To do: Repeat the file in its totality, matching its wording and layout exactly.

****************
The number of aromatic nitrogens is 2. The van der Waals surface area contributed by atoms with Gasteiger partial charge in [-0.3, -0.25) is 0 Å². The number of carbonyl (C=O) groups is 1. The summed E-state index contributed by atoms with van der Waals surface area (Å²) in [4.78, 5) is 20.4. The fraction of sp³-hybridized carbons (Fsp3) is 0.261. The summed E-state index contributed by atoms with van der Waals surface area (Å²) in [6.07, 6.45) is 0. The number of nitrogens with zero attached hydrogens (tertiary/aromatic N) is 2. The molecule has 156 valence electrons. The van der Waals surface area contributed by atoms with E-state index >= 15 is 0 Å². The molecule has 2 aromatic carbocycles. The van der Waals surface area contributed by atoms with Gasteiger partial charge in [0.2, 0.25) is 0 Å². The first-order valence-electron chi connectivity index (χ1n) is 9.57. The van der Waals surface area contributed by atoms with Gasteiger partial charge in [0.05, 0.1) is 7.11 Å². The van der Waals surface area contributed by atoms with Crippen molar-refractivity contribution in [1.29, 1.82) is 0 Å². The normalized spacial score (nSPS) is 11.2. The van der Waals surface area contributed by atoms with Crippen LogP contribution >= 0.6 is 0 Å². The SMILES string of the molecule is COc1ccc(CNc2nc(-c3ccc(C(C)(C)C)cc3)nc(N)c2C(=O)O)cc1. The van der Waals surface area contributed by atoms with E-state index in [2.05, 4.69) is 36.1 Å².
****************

The number of aromatic nitrogens is 2. The van der Waals surface area contributed by atoms with Gasteiger partial charge in [-0.3, -0.25) is 0 Å². The number of carbonyl (C=O) groups is 1. The summed E-state index contributed by atoms with van der Waals surface area (Å²) in [4.78, 5) is 20.4. The fraction of sp³-hybridized carbons (Fsp3) is 0.261. The summed E-state index contributed by atoms with van der Waals surface area (Å²) in [6.07, 6.45) is 0. The number of nitrogens with zero attached hydrogens (tertiary/aromatic N) is 2. The molecule has 156 valence electrons. The van der Waals surface area contributed by atoms with E-state index >= 15 is 0 Å². The molecule has 2 aromatic carbocycles. The van der Waals surface area contributed by atoms with Gasteiger partial charge in [0.2, 0.25) is 0 Å². The first-order valence-electron chi connectivity index (χ1n) is 9.57. The van der Waals surface area contributed by atoms with Gasteiger partial charge in [0.05, 0.1) is 7.11 Å². The van der Waals surface area contributed by atoms with Crippen molar-refractivity contribution in [1.29, 1.82) is 0 Å². The normalized spacial score (nSPS) is 11.2. The van der Waals surface area contributed by atoms with Crippen LogP contribution >= 0.6 is 0 Å². The SMILES string of the molecule is COc1ccc(CNc2nc(-c3ccc(C(C)(C)C)cc3)nc(N)c2C(=O)O)cc1. The van der Waals surface area contributed by atoms with E-state index in [2.05, 4.69) is 36.1 Å².